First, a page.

PIA Group | HORIZONT - 2020-01-07
The e-privacy regulation is one of the great specters of the advertising industry. However, the tightened data protection legislation is still a long way off. Accordingly, there is great uncertainty among advertisers as to what is right or wrong under the law. In his guest article for HORIZONT Online, Dirk Kall, Managing Director at PIA, aims to shed light on this issue - with the most relevant questions and answers.
First published by HORIZONT | A guest article by Dr. Dirk Kall
For almost three years now, the EU has been discussing the e-privacy regulation. But after the EU Parliament strengthened the Commission's legislative proposal in autumn 2017, there was a two-year period of radio silence. On 22 November 2019, another agreement on a draft for a new type of regulation presented by the Council Presidency failed again. For advertisers, it now means waiting even longer and worrying about what a future regulation will look like and to what extent the cookie will still be allowed. At the moment, every website implements cookie request and tracking differently - from detailed to very general queries. This is a clear sign that there is great uncertainty among advertisers about what is right under the legislation. This is why it is important to have answers to the most relevant questions.
Back to Basics: the Cookie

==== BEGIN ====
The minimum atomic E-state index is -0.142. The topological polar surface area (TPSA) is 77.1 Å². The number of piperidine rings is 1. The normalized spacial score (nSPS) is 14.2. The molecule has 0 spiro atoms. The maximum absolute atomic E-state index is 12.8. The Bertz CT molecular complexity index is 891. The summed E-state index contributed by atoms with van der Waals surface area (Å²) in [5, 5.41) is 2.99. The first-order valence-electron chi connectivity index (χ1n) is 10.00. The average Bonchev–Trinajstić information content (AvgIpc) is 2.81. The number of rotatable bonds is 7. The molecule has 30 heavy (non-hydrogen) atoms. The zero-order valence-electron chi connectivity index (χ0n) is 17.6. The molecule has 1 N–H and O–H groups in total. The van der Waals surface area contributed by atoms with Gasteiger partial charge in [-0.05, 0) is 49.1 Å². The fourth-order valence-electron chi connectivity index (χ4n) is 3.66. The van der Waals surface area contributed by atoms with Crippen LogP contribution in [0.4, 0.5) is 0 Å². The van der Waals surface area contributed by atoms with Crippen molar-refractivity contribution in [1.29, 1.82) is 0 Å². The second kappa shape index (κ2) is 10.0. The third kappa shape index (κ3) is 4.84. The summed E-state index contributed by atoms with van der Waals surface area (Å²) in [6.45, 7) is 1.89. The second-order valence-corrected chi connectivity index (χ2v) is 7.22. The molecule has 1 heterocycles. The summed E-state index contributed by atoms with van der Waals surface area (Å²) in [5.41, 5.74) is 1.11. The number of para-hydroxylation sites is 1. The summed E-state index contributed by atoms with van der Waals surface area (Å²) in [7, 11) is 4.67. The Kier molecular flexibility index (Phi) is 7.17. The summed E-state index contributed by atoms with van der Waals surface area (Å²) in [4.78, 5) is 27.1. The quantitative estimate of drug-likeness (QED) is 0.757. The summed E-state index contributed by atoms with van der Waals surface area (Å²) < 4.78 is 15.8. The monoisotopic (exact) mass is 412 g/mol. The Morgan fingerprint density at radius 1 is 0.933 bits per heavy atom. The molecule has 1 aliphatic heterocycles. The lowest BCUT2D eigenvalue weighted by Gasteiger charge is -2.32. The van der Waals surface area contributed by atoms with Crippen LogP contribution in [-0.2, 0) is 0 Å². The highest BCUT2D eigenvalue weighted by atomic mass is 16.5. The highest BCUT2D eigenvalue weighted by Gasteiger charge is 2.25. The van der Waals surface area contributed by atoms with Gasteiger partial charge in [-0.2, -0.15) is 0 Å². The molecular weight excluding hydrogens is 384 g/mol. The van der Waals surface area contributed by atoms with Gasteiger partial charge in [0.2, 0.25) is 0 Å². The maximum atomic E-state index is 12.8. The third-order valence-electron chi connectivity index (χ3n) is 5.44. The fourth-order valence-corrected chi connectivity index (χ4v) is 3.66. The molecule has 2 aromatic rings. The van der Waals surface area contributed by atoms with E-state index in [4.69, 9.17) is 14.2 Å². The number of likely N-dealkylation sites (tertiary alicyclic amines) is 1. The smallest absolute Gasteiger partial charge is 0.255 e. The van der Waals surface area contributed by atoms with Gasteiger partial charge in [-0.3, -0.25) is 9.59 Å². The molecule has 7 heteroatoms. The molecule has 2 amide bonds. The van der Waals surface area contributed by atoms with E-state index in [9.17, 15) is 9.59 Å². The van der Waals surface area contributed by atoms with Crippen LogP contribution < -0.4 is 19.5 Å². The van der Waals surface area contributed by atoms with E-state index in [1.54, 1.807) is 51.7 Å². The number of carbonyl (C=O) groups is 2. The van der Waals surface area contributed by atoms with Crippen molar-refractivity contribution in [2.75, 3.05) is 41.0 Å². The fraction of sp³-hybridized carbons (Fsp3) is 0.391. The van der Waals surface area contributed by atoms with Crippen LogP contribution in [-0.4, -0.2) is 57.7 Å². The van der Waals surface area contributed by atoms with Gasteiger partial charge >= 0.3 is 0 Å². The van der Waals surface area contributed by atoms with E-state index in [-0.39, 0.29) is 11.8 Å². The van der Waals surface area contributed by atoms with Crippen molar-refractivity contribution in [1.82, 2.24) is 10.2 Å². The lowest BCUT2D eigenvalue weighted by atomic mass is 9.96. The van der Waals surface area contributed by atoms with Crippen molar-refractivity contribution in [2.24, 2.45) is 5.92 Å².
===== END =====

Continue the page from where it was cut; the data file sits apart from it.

The cookie, or rather the data stored with the help of (marketing) cookies, is the basis for personalised online advertising - without this code snippet, there would be much greater wastage. In addition to marketing cookies, there are also technical cookies that are necessary for the website to function. The best example is an online shop where a user adds selected products to the shopping cart and continues to browse the site before making a purchase. The cookie uses a unique ID to store the respective shopping cart and the items it contains for the respective user.
There are three different types of cookie tracking: full tracking, anonymous tracking based on the current session and no tracking at all. With the former, a visitor cookie is set for the website visitor. Each device is thus clearly identified. The advantage is that this cookie remains. This means that if the visitor calls up a website on the same device again, the new call of the website is assigned to the already known visitor. This enables the website operator to analyse the behaviour over several visits.